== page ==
Applied Financial Planning
Sponsored: Under the microscope Q&A
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We invite readers to send their burning questions on the latest investment trends to underthemicroscope@financialstandard.com.au. In this issue, we talk about AI, cryptocurrencies and international equities.

1. How can my clients who are approaching retirement benefit from the latest developments in algorithms and so-called AI-led investing?

Artificial Intelligence is already changing the world. The market is growing so rapidly that revenue is forecast to reach a compound annual growth rate of 57% by 2025. Investing in a theme is easy with the growth of ETFs. In technology, popular ETFs include ROBO, TECH, HACK, NDQ. All provide exposure to technology; however the performance and investment criteria are different across different products. The beauty is that these can be bought on the ASX just like shares.

2. Some of my clients are interested in investing in cryptocurrencies but I have reservations about the market. What is the industry's view on cryptocurrencies?

There's little doubt that cryptocurrencies in some form will be long lasting. The problem is it's difficult to pinpoint which new wave of technology will still be around in a decade. While the technology and platform are useful, trying to predict early on what the industry and returns will look like in 10 years is difficult to model and forecast. Like the technology boom, most of the cryptocurrencies today will most likely no longer be around in 10 years' time.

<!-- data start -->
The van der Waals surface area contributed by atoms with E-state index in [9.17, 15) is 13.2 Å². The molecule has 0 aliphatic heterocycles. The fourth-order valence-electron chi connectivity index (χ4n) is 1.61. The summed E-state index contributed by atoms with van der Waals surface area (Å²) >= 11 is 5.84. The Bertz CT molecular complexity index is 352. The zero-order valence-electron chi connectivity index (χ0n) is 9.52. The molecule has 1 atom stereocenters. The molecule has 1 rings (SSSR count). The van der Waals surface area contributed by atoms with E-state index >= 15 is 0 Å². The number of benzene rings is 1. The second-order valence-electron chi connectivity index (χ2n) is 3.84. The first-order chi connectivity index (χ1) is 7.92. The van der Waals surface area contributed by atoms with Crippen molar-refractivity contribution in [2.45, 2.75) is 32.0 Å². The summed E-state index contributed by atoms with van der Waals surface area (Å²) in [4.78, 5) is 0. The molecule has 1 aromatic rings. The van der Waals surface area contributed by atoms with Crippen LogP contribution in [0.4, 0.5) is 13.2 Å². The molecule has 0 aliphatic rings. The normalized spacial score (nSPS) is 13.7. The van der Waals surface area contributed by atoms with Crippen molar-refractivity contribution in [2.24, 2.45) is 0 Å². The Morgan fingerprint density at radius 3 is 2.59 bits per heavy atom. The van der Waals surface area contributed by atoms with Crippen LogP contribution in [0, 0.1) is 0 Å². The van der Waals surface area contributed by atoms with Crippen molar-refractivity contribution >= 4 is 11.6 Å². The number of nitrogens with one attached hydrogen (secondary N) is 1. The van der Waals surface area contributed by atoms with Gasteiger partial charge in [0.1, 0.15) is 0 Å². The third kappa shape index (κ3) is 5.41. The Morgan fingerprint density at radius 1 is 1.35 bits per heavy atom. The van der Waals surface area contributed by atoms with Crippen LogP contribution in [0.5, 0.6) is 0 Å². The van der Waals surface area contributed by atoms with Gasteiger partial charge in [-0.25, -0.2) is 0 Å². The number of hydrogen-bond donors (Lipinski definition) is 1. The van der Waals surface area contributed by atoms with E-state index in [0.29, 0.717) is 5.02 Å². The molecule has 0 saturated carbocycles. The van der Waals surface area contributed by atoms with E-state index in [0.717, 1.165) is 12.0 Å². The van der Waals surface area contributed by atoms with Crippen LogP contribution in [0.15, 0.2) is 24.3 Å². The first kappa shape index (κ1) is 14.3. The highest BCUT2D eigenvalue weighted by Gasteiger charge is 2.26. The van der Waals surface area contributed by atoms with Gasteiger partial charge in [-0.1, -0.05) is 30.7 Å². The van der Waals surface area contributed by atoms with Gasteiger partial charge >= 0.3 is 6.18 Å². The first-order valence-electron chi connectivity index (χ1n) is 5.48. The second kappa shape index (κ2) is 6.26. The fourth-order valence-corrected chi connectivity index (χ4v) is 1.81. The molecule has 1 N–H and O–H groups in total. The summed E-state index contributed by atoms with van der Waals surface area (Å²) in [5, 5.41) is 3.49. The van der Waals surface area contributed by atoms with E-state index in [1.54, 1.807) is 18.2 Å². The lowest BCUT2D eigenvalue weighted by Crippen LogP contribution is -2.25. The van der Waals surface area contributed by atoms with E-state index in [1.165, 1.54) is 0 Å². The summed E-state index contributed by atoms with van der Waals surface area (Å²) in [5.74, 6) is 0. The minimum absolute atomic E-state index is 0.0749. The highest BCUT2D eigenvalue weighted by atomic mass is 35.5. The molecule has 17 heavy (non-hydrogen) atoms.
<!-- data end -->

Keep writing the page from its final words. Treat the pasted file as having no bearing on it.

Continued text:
3. What is the latest thinking around international equities? What are the myths and misconceptions around allocating more funds into overseas businesses?

It's tempting to overweight international equities given their outperformance in 2017. Yet this doesn't guarantee outperformance in 2018. While the MSCI index which measures the performance of the global stockmarket returned 20% in 2017, the return has been just 2.8% in YTD 2018. It's important to allocate funds where you think you'll see rising growth rates, as markets tend to be cyclical. Once growth starts slowing down, it usually means muted or negative returns from the equity market in that region.

Got questions related to investments? Send it to us on underthemicroscope@financialstandard.com.au. Selected questions will be published online.

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